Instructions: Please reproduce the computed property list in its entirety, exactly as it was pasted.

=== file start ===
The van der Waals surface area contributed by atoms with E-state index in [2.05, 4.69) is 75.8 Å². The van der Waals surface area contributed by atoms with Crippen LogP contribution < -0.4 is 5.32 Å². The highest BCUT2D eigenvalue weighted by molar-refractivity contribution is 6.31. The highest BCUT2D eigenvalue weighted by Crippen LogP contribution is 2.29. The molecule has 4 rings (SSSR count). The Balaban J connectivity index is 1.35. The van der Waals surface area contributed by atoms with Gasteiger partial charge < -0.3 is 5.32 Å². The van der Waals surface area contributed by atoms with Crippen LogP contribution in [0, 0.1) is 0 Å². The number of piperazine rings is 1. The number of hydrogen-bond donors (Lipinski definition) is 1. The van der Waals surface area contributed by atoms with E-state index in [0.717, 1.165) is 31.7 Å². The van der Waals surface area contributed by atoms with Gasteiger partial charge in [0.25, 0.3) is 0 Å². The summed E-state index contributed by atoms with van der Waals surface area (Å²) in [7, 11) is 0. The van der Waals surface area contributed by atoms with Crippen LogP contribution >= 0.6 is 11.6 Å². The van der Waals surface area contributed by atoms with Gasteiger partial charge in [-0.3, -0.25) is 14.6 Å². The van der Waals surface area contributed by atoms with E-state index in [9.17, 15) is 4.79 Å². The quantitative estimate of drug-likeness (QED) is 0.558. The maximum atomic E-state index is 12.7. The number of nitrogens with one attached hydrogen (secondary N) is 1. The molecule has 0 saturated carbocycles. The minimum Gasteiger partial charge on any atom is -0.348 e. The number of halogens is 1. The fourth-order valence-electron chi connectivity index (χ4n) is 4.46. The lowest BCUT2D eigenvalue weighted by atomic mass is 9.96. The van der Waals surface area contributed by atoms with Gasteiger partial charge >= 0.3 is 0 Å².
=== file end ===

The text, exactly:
The van der Waals surface area contributed by atoms with E-state index in [2.05, 4.69) is 75.8 Å². The van der Waals surface area contributed by atoms with Crippen LogP contribution < -0.4 is 5.32 Å². The highest BCUT2D eigenvalue weighted by molar-refractivity contribution is 6.31. The highest BCUT2D eigenvalue weighted by Crippen LogP contribution is 2.29. The molecule has 4 rings (SSSR count). The Balaban J connectivity index is 1.35. The van der Waals surface area contributed by atoms with Gasteiger partial charge < -0.3 is 5.32 Å². The van der Waals surface area contributed by atoms with Crippen LogP contribution in [0, 0.1) is 0 Å². The number of piperazine rings is 1. The number of hydrogen-bond donors (Lipinski definition) is 1. The van der Waals surface area contributed by atoms with E-state index in [0.717, 1.165) is 31.7 Å². The van der Waals surface area contributed by atoms with Gasteiger partial charge in [0.25, 0.3) is 0 Å². The summed E-state index contributed by atoms with van der Waals surface area (Å²) in [7, 11) is 0. The van der Waals surface area contributed by atoms with Crippen LogP contribution >= 0.6 is 11.6 Å². The van der Waals surface area contributed by atoms with Gasteiger partial charge in [-0.3, -0.25) is 14.6 Å². The van der Waals surface area contributed by atoms with E-state index in [9.17, 15) is 4.79 Å². The quantitative estimate of drug-likeness (QED) is 0.558. The maximum atomic E-state index is 12.7. The number of nitrogens with one attached hydrogen (secondary N) is 1. The molecule has 0 saturated carbocycles. The minimum Gasteiger partial charge on any atom is -0.348 e. The number of halogens is 1. The fourth-order valence-electron chi connectivity index (χ4n) is 4.46. The lowest BCUT2D eigenvalue weighted by atomic mass is 9.96. The van der Waals surface area contributed by atoms with Gasteiger partial charge >= 0.3 is 0 Å².